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Illegal practices at sea: Fishermen flee from patrol team – 30 generators seized

Some fishermen took to their heels on seeing an enforcement team patrolling Ghana’s coast to check illegal fishing practices.

The fishermen, suspected to have been engaged in illegal fishing, abandoned their canoes and other fishing gears leading to the team confiscating 30 generators found in the canoes.

The enforcement team included officials of the Fisheries enforcement unit of the Fisheries Commission, the Ghana Navy and the Marine Police Unit of the Ghana Police Service.

Through the effort of the team, the Minister of Fisheries and Aquaculture Development, Mrs. Mavis Hawa Koomson, who briefed Daily Graphic about the development, said the Ministry had recorded 77 infractions by some fishermen in fishing communities along Ghana’s coast which were at various stages of prosecution.


She said the operations of the enforcement team had led to the arrest and prosecution of five fishermen for flouting the closed fishing season directive.

The five fishermen who were arrested in Amisa Ano in the Central Region, and Hinii in the Western Region have been convicted and fined by the various district courts they were put.

Kuralen Atta, Michael Awusi and John Sheetor were arrested at Amisa Ano, while Joseph Kuko and Enoch Ano were also arrested at Hinii.

They were arrested for fishing between July 1 and July 31 when the Ministry of Fisheries and Aquaculture Development declared that artisanal fishers take a break from fishing and allow the fishes to reproduce.

They fishermen were fined 100 penalty units each after they all pleaded guilty to the charges against them. A penalty unit is GH¢12 which translates to GH¢1,200 for each of them.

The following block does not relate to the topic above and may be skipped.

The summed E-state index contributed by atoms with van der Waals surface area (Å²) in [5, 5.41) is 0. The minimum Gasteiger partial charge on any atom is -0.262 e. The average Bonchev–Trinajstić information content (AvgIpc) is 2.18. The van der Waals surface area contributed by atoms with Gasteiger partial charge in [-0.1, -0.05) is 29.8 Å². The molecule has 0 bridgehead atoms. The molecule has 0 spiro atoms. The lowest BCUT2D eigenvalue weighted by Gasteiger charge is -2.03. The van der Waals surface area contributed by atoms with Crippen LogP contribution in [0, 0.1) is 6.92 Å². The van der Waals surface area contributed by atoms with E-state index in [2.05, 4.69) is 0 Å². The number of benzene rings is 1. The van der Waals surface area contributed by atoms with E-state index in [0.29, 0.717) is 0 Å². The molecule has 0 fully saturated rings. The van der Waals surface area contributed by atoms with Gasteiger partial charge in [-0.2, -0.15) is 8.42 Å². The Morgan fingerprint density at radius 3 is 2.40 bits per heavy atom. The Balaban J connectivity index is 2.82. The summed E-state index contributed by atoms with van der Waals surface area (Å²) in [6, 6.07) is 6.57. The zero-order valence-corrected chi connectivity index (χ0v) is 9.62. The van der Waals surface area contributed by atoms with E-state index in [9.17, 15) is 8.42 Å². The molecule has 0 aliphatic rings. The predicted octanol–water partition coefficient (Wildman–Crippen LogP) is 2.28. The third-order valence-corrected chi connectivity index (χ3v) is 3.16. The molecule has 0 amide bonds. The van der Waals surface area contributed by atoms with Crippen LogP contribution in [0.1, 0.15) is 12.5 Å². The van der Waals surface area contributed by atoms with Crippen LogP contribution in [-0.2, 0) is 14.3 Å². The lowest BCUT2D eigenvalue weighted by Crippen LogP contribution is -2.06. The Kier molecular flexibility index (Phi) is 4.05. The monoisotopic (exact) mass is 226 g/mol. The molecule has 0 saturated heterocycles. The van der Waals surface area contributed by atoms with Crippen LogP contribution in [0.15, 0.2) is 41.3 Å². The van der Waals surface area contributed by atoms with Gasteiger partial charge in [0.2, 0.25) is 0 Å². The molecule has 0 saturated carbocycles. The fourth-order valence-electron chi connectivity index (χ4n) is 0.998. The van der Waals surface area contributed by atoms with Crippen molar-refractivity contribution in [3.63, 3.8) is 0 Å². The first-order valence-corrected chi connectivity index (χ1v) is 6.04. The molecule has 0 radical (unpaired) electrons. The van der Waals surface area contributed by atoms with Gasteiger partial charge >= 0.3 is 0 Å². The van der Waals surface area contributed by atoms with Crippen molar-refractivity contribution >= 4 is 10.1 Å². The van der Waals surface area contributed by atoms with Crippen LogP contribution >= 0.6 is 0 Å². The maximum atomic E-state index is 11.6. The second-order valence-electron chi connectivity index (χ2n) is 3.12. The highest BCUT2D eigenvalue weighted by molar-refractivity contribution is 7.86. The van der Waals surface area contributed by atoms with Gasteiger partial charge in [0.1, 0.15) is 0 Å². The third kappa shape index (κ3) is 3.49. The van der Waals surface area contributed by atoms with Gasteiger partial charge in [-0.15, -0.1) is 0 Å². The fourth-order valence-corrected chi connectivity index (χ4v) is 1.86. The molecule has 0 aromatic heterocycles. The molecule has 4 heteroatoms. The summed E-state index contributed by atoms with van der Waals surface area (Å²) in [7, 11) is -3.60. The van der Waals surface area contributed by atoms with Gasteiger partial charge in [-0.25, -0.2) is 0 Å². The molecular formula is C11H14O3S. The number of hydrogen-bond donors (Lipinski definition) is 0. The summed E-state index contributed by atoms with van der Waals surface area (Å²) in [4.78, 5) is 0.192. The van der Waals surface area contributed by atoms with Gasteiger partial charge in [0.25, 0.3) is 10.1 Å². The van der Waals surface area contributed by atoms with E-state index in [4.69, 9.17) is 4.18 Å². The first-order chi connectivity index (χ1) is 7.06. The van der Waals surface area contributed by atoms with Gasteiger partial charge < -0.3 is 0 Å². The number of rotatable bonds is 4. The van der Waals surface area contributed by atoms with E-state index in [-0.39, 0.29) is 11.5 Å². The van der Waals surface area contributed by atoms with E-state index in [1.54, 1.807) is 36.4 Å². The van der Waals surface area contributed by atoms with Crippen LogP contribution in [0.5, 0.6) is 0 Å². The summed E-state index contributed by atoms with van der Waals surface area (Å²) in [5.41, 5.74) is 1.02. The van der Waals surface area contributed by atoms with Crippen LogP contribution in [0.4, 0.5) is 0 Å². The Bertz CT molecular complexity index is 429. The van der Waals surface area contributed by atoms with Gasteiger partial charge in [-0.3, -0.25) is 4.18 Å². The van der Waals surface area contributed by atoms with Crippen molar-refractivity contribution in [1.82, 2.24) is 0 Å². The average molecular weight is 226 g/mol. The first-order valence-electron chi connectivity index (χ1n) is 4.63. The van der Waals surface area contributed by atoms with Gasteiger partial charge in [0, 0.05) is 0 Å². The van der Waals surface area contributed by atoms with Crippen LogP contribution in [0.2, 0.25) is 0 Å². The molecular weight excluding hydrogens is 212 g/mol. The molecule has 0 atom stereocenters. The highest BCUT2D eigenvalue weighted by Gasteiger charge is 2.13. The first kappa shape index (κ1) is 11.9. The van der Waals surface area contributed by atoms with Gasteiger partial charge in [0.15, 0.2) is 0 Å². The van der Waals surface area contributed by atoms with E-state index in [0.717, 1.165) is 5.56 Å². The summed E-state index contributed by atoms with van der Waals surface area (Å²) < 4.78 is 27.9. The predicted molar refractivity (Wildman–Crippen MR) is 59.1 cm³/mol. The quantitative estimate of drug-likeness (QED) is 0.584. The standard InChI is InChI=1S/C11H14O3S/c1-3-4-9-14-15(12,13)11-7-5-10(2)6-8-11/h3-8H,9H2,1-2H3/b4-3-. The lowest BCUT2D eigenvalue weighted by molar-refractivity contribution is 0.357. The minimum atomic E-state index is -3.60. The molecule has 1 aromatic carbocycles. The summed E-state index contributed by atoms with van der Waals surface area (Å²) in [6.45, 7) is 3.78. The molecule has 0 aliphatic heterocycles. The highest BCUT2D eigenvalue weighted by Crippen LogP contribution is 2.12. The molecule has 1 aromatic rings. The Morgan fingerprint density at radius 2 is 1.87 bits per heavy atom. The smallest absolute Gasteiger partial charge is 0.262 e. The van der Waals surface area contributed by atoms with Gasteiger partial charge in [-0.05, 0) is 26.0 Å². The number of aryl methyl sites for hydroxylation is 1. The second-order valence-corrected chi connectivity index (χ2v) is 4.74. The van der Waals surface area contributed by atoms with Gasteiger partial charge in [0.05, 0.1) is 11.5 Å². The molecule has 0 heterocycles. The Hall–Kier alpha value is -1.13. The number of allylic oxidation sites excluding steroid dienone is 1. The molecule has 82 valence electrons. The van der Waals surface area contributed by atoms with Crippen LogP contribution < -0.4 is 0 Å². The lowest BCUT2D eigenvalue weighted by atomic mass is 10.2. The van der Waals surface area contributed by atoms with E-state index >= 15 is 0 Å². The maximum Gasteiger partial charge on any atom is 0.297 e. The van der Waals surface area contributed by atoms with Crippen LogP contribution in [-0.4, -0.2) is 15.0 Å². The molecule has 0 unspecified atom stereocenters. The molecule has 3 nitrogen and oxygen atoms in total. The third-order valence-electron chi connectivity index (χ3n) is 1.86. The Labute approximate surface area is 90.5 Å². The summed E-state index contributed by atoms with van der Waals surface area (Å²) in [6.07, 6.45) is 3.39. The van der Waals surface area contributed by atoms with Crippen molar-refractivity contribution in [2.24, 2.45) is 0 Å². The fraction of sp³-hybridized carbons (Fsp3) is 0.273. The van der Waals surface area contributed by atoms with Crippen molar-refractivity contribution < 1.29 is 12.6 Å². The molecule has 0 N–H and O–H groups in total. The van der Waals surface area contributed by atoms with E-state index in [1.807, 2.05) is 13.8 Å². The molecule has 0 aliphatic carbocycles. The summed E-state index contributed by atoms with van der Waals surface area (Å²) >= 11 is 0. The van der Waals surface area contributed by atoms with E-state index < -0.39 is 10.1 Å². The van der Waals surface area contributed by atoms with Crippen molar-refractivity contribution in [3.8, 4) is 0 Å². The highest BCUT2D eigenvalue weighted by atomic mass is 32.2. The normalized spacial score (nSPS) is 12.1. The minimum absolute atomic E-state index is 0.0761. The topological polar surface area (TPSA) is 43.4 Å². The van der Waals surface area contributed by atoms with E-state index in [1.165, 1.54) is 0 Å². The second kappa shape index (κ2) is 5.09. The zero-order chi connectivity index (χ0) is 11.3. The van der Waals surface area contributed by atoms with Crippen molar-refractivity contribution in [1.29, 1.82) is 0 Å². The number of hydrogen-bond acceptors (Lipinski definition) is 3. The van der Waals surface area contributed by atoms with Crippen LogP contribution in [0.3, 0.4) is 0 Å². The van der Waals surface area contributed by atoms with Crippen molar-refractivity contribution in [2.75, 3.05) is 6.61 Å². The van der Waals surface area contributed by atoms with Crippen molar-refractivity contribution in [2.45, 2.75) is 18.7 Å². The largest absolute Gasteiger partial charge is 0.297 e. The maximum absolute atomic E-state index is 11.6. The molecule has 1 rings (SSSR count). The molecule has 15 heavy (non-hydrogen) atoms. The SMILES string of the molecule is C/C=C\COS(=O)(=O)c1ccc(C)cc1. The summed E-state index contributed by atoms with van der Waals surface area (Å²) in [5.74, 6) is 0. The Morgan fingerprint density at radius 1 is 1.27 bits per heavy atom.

Mrs. Koomson said she was hopeful their conviction would serve as a deterrent to other fishermen to comply with the Fisheries regulations and directives.

She commended the enforcement team for their hard work and commitment to the fight against illegal fishing practices that was depleting the nation’s fish stock.

Mrs. Koomson said but for the few infractions, the compliance level of fishers to the 2021 closed fishing season was high.

She said the arrest and prosecution of the five fishermen for infractions during the closed season had made a statement that the ministry would deal with fishermen without fear or favour if they went against the law.

Yellow Card

The ministry, she said, would ensure all laws regarding fishing were enforced.

She said Ghana recently received a formal warning known as a Yellow Card from the European Commission for unsustainable fishing practices.
She added that the country risked sanctions if drastic measures were not implemented.

When asked about the fine not being stringent enough, she said “for now, that is the punishment in our existing law but work is ongoing to come up with a new law that would replace the existing Fisheries Act 202(Act 625).

In the new law, she said she was hopeful the punishment for such offences would be more stringent.

Fishing closed season

The closed season was introduced by the Ministry of Fisheries and Aquaculture Development in 2018 but after a few challenges, it was deferred to 2019.

In 2019, the fishing closed season was observed between May 15 and June 15, which scientist said was not a favourable period. They had suggested July and August each year.

In 2020, the closed season was not observed because of the COVID-19 pandemic. However, in 2021, the season was observed between July and August.

The artisanal fishers stayed away from fishing between July 1 and July 31 while industrial vessels took a two-month break from July 1 to August 31.


On the success of the fishing closed season initiative, the Executive Director of the Fisheries Commission, Mr. Michael Arthur Dadzie, said it would yield results in the long term.

“We have to continue to do it over a period. A number of countries have done it and they saw the results over a period,” he said.

Source: graphic.com.gh

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